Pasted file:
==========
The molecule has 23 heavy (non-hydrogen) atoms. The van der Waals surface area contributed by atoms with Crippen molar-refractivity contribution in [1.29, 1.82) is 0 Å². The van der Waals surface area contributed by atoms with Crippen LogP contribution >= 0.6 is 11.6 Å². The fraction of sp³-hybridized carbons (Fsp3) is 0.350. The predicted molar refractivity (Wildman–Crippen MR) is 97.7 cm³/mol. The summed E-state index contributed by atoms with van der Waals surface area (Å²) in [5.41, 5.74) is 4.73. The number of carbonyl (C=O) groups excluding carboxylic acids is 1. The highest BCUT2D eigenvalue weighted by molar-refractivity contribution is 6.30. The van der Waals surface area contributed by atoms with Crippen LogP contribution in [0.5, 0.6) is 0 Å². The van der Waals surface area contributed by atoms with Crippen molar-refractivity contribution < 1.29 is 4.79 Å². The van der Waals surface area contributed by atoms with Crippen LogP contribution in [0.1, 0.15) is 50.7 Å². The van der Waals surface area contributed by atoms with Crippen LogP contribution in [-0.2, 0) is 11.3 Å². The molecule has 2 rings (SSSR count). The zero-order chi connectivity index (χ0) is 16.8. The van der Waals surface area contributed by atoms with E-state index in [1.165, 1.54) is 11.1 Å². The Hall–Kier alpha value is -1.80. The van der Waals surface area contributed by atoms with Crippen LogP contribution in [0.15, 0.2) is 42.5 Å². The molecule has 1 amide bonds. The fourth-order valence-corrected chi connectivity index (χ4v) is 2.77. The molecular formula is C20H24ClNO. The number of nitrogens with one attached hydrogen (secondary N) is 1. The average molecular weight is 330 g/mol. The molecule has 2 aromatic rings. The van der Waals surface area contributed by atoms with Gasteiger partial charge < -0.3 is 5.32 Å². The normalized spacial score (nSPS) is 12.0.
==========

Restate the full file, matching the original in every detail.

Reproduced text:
The molecule has 23 heavy (non-hydrogen) atoms. The van der Waals surface area contributed by atoms with Crippen molar-refractivity contribution in [1.29, 1.82) is 0 Å². The van der Waals surface area contributed by atoms with Crippen LogP contribution >= 0.6 is 11.6 Å². The fraction of sp³-hybridized carbons (Fsp3) is 0.350. The predicted molar refractivity (Wildman–Crippen MR) is 97.7 cm³/mol. The summed E-state index contributed by atoms with van der Waals surface area (Å²) in [5.41, 5.74) is 4.73. The number of carbonyl (C=O) groups excluding carboxylic acids is 1. The highest BCUT2D eigenvalue weighted by molar-refractivity contribution is 6.30. The van der Waals surface area contributed by atoms with Crippen LogP contribution in [0.5, 0.6) is 0 Å². The van der Waals surface area contributed by atoms with Crippen molar-refractivity contribution < 1.29 is 4.79 Å². The van der Waals surface area contributed by atoms with Crippen LogP contribution in [0.1, 0.15) is 50.7 Å². The van der Waals surface area contributed by atoms with Crippen LogP contribution in [-0.2, 0) is 11.3 Å². The molecule has 2 rings (SSSR count). The zero-order chi connectivity index (χ0) is 16.8. The van der Waals surface area contributed by atoms with E-state index in [1.165, 1.54) is 11.1 Å². The Hall–Kier alpha value is -1.80. The van der Waals surface area contributed by atoms with Crippen LogP contribution in [0.15, 0.2) is 42.5 Å². The molecule has 1 amide bonds. The fourth-order valence-corrected chi connectivity index (χ4v) is 2.77. The molecular formula is C20H24ClNO. The number of nitrogens with one attached hydrogen (secondary N) is 1. The average molecular weight is 330 g/mol. The molecule has 2 aromatic rings. The van der Waals surface area contributed by atoms with Gasteiger partial charge < -0.3 is 5.32 Å². The normalized spacial score (nSPS) is 12.0.